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Published by the Saskatchewan Teachers’ Federation

Young states case for importance of having local boards

Posted: 05/24/17 9:00am CST
Aleana Young

In her speech to the Saskatchewan Teachers’ Federation Annual Meeting of Council, Saskatchewan School Boards Association Vice-President Aleana Young spoke of the importance of maintaining locally elected boards, while also underscoring the importance of maintaining the historic co-operation among education stakeholders in the province.

“Our members are elected to serve children, families and communities, and all of our efforts are guided by the belief that every student in our Saskatchewan education system should have what is needed to succeed and achieve,” Young said.

“We know that education is crucial to our province’s future, and we know your members [STF] share our commitment to have an education system in Saskatchewan that is a model for student success. We have a long history of working together in that direction. We at the SSBA are proud of the partnerships in the education sector in this province. The Saskatchewan Teachers’ Federation is among our most important partner groups. The SSBA works closely with our province’s educators in many different ways.”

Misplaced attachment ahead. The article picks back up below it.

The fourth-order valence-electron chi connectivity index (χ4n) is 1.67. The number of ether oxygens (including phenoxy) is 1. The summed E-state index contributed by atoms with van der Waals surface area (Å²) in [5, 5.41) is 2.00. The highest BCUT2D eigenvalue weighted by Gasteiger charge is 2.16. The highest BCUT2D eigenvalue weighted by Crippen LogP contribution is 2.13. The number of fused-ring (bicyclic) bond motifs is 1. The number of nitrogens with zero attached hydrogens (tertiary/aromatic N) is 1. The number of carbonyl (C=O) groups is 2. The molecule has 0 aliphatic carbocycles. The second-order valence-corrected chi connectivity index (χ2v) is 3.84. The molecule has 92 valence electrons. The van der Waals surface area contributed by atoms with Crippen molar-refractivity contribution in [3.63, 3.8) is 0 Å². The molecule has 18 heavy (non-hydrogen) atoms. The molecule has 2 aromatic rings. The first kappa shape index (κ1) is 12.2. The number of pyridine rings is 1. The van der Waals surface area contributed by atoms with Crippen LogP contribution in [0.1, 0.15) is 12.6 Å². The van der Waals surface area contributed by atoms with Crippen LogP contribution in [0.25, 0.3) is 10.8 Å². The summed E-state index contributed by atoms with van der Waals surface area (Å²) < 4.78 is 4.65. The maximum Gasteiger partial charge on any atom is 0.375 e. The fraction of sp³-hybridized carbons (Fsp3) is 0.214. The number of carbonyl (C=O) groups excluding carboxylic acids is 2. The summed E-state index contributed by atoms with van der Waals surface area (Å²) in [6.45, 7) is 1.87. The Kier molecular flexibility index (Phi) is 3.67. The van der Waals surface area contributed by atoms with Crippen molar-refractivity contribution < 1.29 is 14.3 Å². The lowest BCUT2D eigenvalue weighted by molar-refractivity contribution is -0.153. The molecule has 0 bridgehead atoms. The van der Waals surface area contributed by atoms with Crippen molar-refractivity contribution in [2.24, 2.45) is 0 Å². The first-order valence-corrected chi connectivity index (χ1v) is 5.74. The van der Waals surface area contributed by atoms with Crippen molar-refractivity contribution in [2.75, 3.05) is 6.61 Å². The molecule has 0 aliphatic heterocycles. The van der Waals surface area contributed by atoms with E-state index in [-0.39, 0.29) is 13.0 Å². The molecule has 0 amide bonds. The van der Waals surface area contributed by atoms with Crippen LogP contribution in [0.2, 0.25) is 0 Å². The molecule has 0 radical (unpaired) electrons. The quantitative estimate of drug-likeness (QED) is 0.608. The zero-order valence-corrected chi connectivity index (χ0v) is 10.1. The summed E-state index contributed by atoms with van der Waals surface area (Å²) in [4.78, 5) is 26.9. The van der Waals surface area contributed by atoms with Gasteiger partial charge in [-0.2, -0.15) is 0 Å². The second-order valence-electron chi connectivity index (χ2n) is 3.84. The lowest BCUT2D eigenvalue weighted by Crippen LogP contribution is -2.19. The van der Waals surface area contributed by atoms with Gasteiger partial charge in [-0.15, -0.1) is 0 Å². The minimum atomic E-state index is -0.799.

Speaking to a receptive audience, Young stressed that teachers are vital to our education system and are integral to the vision that the boards have for the system.

“We at the SSBA are committed to continued collaboration and engagement with the STF. We know that we all care deeply about working together in the best interests of the students of Saskatchewan.

“We also want to thank teachers for adding their voices in support of local decision making in education governance. We have heard overwhelmingly across the province that community voice and locally elected boards are important for public education,” Young said.

Similar to the STF, Young reminded councillors that school boards in Saskatchewan are dealing with significant challenges as a result of reductions in this provincial budget.

“While boards each have unique needs and circumstances, inflation and enrolment pressures–combined with the restraint measures in place as a result of the increasingly difficult provincial fiscal situation–will have an impact.

“School boards will continue to do everything in their power to ensure students are not negatively affected, but every decision boards of education make can affect the classroom,” Young offered.

“Education is the most important investment for our province. Together we will strive to ensure our education system can meet the needs of all students.”

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